In the world of videogames, there’s a certain inevitability that any successful game will get a sequel. It’s why Mario has appeared in over 200 of them (if you include ports, remarks and compilations) and the Final Fantasy series is in double-digits.
Having found fame with his videogame-obsessed debut Ready Player One, we can’t help but think the industry’s worst habit has rubbed off on author Ernest Cline. Armada is not a direct sequel, but certainly mine(crafts) the same source material. While Ready Player One was a thriller set in a futuristic virtual reality MMORPG, is about a gamer who discovers that his favourite space shooter is a simulator for a real-life alien invasion.
The book’s narrator is teenager Zack Lightman, whose name is only outdone by that of his father’s: Xavier Ulysses Lightman. Unfortunately, Xavier died aged 19 when Zack was still a newborn during a freak explosion at a sewage plant. In an attempt to connect with the man he never knew, Zack has embraced all his father’s hobbies: watching his old VHS tapes, listening to Van Halen and playing retro videogames.
But when Zack spots a UFO outside his classroom window, our hero is forced to confront a secret from his father’s past he would rather forget. Before he died, Xavier wrote a deranged diary full of outlandish conspiracies about Men in Black monitoring arcade game scores. When Zack realises that the spaceship is identical to one in his favourite game – the titular Armada – he worries that he’s suffering from similar delusions as his father.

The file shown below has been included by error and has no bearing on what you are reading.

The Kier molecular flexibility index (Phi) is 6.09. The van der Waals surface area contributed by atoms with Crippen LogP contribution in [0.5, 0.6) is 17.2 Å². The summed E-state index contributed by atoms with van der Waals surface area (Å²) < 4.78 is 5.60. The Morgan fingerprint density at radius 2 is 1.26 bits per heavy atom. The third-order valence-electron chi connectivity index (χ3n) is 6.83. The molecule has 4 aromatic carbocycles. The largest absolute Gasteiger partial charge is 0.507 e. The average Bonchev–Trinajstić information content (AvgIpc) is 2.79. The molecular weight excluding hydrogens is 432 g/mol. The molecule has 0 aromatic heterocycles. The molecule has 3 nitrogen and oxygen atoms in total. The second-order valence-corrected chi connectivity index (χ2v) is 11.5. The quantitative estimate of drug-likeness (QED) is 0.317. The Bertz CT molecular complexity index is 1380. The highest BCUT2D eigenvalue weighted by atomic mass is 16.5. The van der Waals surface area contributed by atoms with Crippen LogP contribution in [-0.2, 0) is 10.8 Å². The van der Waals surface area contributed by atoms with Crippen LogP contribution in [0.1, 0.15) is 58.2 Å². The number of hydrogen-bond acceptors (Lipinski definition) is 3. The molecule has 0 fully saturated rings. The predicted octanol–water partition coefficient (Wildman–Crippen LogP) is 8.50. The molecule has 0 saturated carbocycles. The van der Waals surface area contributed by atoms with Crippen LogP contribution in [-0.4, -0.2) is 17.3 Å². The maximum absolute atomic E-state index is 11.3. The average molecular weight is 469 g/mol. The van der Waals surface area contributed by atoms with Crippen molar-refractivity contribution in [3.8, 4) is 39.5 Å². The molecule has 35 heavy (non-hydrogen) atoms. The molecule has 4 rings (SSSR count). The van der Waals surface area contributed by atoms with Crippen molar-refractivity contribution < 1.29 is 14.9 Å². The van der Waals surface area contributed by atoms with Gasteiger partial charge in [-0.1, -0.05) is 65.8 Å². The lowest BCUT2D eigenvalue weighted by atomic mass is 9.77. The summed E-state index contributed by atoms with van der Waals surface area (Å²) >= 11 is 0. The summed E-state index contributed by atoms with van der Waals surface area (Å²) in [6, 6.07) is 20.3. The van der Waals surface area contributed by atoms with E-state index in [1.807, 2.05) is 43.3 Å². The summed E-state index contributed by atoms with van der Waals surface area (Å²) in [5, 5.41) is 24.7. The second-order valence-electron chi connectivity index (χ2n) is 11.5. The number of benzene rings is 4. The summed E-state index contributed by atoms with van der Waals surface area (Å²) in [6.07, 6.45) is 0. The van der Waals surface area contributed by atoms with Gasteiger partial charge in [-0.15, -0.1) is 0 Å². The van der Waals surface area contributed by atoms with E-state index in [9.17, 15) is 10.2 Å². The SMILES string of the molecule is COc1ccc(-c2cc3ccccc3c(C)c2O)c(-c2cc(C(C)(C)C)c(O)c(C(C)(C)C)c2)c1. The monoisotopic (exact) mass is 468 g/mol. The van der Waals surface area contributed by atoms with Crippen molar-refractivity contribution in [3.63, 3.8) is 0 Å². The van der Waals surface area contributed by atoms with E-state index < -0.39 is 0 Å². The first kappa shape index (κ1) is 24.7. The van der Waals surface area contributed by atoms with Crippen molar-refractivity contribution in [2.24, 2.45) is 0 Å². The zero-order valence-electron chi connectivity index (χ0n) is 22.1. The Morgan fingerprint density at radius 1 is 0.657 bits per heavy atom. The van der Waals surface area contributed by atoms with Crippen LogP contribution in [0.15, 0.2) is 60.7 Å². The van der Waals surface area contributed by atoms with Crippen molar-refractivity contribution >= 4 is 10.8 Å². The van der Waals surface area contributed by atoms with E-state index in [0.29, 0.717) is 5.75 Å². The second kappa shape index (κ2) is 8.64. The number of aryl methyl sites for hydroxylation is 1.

However, he is not left in doubt about his mental health for long. A secret organisation called the Earth Defense Alliance enlists him to fight off an alien invasion, piloting a fleet of drone spaceships, vindicating his father’s crackpot theories and providing an opportunity for this young slacker to save the world. The rest is utter wish fulfilment for gamers everywhere.
Of course, any geek worth his Level 90 WOW avatar and stick-on Vulcan ears knows this is a far from original plotline. This includes Cline, who before becoming a novelist wrote Fanboys, a movie about Star Wars fans on a pilgrimage to visit Skywalker Ranch.
He litters Armada with shout-outs to The Last Starfighter, Ender’s Game, Galaxy Quest and other stories about fictional aliens that turned out to be real. In fact, the ultimate solution to saving humanity in Armada boils down to our hero’s understanding of sci-fi tropes.
Unfortunately, Armada fails to level up. The first two parts, depicting Zack’s recruitment and the first wave of the invasion, provide action thrills with a knowing wink to the audience. However, for all its ‘meta’ references, the final act delivers a by-the-book conclusion that leaves us wondering how self-aware Cline really is.
With an emphasis on father-and-son relationships and coming of age, we would recommend Armada to adolescent readers, but grown-up geeks may want to look elsewhere.